Over the past few years, we have seen some significant developments in mobile journalism (mojo), with reporters now able to produce broadcast-quality content on their smartphones for radio, television and social media.

In fact, everyone with a smartphone now has the equivalent of an entire production studio in their pocket, and with the help of a few apps, tips and tools, journalists around the world have been embracing this new technology and enjoying more time-efficient workflows.

So, if you haven't got started yet, what are you waiting for?

Every Monday we will be delving into the world of mobile journalism, taking a closer look at how it is being used in newsrooms and the developing kit and apps available, with expert advice from mobile journalists around the web.

Kicking our #mojomonday series off, BBC reporter, Nick Garnett, explained to us at this year's MoJoCon why he hasn't used a professional audio recorder since 2009, using just his mobile phone to record and file professional radio packages from the field.

Smartphones are limitless for what we can use them for – they are only limited by our imaginationNick Garnett, BBC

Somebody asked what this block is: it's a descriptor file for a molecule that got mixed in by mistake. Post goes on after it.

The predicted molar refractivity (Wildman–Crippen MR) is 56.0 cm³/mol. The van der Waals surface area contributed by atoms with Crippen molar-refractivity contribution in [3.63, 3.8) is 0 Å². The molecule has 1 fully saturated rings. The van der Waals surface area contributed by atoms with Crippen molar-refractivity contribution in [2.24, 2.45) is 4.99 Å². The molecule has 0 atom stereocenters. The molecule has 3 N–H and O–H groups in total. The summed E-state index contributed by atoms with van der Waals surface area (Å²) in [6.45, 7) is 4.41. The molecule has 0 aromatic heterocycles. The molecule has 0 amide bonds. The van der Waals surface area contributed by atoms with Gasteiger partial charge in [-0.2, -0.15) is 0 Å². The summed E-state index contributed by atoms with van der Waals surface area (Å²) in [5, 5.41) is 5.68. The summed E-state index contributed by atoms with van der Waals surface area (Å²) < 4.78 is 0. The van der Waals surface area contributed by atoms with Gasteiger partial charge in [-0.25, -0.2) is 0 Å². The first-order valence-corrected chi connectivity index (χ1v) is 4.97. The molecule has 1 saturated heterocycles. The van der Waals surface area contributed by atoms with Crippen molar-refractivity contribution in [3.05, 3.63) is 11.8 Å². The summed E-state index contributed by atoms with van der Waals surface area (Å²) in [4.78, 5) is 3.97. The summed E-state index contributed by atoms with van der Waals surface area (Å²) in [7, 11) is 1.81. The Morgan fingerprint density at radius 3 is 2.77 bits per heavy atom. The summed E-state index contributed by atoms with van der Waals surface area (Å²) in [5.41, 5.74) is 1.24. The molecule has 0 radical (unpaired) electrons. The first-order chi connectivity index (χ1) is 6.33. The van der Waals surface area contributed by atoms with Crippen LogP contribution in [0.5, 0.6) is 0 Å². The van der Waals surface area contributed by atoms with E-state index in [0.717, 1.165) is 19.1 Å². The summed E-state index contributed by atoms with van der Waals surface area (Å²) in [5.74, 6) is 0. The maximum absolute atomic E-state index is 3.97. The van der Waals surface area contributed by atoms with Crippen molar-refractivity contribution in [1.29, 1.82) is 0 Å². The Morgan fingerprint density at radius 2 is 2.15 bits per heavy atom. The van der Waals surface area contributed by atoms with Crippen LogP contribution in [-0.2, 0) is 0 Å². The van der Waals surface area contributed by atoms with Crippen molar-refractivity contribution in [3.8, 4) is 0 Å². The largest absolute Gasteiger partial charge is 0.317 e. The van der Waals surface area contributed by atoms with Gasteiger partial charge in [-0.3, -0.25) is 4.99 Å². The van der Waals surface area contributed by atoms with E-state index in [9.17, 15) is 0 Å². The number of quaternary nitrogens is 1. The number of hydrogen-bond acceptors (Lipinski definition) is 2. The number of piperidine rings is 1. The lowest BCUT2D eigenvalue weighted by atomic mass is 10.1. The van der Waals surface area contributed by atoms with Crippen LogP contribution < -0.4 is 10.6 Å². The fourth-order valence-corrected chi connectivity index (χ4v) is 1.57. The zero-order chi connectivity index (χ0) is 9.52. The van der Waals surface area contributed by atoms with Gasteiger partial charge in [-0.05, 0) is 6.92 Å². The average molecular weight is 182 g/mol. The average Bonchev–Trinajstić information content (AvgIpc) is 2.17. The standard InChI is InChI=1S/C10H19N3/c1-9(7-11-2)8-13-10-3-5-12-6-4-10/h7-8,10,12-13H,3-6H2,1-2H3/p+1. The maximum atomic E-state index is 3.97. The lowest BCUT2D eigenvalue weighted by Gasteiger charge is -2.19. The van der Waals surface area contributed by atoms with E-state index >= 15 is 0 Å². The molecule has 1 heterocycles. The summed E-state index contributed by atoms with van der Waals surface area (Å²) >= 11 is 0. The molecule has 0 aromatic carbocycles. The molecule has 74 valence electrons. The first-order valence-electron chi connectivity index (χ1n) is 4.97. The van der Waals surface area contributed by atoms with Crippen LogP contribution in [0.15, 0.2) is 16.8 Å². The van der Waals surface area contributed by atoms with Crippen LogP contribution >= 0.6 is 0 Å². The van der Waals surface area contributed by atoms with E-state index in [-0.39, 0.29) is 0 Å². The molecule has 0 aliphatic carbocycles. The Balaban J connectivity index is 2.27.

"My first tape recorder was a Uher reel-to-reel machine, which was made out of bricks and weighed the same as a newborn baby," said Garnett.

"Smartphones are limitless for what we can use them for – they are only limited by our imagination."

He noted that the industry is seeing a convergence of all different forms of digital output, with radio reporters like himself now having to produce content for various platforms.

Using a mobile phone, he has reported on a range of issues around the world, including the devastation caused by the Nepal earthquake and the aftermath of the Paris terrorist attacks.

"There is no end to the journey that we are on at the moment – it is transforming journalism," said Garnett.

"My dream is that we stop calling it mobile journalism and it just becomes journalism."

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